The subcategory of Scotch that most closely matches the proposed definition of American single malt whisky category is Single Malt Scotch Whisky. Both products come from a single distillery using 100% malted barley. The process of distillation and maturation are often very similar. Cask types used in Scotch and American single malt whisky often include ex-Bourbon casks, but can also include a variety of others, such as sherry, port, and wine casks.
As there are Scotch brands that are world-famous for their peated whiskies, Scotch is sometimes associated with peat. Several well-known peated Scotch producers include Laphroaig, Lagavulin, Talisker, and Bruichladdich.
However, it’s a misconception that all Scotch is peated, and that peated expressions are only found in Scotch. It’s true that a handful of Scotch brands are world-famous for their peated expressions, but not all Scotch is peated by a long shot.
Alternatively, there are instances of peated American single malt whiskies: Westland Distillery’s Peated American Single Malt Whiskey and Sante Fe Spirits’ Colkegan Single Malt Whiskey (mesquite-smoked whiskey), are standout expressions. But peated American single malts aren’t nearly as popular and widespread as peated Scotch Whiskies.
Another difference between Scotch Whisky and American single malt is age statements. It’s very common to see an age statement on a bottle of Scotch that tells you how old the whiskey is inside the bottle. Glenfiddich 12, Lagavulin 16, and Glendronach 18 refer to whiskies that are 12, 16, and 18 years old respectively.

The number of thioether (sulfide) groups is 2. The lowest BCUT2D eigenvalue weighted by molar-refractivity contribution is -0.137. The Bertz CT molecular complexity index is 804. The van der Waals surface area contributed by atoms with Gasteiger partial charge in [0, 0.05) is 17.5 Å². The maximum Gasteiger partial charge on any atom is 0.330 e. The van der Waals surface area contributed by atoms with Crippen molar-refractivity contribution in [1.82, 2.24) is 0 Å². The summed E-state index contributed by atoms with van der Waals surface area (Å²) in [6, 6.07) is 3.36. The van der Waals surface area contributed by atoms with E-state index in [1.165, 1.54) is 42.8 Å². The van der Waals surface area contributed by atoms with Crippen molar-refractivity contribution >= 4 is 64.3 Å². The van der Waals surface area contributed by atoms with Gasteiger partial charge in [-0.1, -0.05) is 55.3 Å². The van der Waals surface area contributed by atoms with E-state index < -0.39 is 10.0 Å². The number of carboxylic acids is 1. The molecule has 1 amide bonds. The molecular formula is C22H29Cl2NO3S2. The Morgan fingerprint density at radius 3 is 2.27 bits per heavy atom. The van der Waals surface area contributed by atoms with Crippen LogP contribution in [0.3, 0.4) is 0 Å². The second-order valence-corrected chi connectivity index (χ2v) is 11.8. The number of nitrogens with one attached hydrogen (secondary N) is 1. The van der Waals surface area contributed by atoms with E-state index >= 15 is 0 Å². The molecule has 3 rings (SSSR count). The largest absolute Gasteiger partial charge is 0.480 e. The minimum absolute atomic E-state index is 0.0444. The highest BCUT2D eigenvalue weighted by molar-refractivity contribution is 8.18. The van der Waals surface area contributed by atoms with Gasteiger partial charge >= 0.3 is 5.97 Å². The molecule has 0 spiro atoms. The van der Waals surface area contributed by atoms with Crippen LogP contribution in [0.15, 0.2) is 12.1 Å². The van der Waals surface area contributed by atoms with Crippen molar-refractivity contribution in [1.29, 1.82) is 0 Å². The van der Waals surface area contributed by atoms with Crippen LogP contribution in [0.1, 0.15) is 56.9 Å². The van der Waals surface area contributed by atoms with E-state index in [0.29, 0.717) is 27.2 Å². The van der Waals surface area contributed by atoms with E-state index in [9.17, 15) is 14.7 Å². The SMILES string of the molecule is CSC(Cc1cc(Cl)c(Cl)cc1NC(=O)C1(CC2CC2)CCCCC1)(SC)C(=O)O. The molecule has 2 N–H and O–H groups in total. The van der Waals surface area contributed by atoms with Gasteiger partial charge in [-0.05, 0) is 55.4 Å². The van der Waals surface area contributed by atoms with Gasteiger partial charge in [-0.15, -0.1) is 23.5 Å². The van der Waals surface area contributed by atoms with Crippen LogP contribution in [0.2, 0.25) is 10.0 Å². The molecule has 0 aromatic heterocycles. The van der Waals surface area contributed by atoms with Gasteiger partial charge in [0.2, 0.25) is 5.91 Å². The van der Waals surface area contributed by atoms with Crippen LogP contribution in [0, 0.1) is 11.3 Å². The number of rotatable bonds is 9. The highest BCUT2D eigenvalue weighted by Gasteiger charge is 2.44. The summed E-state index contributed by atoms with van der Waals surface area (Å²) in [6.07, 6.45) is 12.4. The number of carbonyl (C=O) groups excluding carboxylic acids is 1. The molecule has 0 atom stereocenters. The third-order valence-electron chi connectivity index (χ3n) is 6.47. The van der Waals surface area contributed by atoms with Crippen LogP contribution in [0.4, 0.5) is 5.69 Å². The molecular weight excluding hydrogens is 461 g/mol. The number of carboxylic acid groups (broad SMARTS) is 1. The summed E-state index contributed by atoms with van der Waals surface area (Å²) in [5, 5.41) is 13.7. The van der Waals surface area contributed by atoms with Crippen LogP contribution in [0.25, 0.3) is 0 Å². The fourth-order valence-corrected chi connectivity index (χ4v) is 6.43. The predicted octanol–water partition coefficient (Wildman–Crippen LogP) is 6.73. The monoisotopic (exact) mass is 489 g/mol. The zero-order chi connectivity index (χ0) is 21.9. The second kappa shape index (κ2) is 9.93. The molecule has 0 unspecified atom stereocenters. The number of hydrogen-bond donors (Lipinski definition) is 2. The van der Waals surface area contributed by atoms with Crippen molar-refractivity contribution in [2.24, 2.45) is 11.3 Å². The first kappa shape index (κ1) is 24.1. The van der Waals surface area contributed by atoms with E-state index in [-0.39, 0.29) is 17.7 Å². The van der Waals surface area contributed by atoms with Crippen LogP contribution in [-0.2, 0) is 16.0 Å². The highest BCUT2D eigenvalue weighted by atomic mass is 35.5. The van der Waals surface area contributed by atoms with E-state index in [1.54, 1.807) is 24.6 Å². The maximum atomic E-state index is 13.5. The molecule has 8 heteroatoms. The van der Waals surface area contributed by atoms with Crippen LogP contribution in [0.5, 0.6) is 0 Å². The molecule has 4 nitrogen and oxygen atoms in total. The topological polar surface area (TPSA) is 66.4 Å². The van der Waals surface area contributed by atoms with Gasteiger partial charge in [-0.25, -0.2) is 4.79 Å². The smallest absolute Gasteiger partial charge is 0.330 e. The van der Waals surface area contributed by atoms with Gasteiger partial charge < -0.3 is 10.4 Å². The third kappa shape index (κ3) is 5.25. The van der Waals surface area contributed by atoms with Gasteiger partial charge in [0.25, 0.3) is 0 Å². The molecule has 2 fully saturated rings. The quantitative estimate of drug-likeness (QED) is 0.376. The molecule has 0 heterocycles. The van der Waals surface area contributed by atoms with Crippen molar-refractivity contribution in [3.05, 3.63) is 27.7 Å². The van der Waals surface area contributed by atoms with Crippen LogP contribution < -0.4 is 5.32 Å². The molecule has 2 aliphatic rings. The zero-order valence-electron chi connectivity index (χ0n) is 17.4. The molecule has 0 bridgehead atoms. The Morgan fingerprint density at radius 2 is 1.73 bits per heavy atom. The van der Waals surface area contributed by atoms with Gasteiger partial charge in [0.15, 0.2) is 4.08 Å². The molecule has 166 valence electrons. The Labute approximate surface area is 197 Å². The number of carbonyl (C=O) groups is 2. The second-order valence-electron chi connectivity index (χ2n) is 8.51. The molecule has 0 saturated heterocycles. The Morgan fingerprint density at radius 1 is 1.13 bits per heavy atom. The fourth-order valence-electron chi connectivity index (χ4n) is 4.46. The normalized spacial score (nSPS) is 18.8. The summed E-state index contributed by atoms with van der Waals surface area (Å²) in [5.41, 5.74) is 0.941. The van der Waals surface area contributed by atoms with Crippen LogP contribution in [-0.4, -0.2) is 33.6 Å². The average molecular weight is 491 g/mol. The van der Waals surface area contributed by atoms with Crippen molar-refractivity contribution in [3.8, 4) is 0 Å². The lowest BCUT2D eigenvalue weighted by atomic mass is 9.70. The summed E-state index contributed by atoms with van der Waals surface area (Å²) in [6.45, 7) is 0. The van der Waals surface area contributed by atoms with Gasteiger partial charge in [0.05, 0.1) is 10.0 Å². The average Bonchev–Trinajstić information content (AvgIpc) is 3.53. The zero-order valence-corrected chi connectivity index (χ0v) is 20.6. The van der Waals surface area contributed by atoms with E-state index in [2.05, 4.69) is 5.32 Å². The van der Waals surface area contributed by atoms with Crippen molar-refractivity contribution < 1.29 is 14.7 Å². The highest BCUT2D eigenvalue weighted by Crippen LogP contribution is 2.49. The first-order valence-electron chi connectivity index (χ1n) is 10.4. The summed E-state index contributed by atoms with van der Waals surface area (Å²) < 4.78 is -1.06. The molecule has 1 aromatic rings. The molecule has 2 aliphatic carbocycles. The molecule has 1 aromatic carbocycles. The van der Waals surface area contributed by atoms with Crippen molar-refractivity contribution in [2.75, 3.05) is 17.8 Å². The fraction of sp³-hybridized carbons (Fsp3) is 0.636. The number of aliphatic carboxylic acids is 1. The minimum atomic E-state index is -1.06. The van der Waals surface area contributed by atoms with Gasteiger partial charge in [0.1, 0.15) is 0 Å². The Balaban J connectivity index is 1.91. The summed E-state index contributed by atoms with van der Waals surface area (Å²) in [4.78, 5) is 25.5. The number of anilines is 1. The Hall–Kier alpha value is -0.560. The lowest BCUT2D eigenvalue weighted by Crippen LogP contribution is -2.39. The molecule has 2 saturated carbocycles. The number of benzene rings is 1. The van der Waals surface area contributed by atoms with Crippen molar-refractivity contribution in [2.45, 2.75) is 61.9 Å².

In the American single malt category, age statements aren’t that common for two main reasons. First, the climate of the United States is much different than Scotland. The temperature ranges from season to season are much more dramatic in the United States than found in Scotland. As a generalization, this difference in climate allows whisky in the United States to mature more quickly.
Second, it’s a matter of timing. American single malt whisky is still a new category. You’re not going to often find whisky that has a 10+ year age statement simply because many of the American single malt producers in the United States started after 2010.
To comply with TTB standards (Alcohol and Tobacco Tax and Trade Bureau), you will see some American single malt products adding age statements that might contain whisky matured less than 4 years.
It’s a common misconception that the longer the whisky matures in a cask, the better it is. Learn more in the ‘Pertaining to Age Statements’.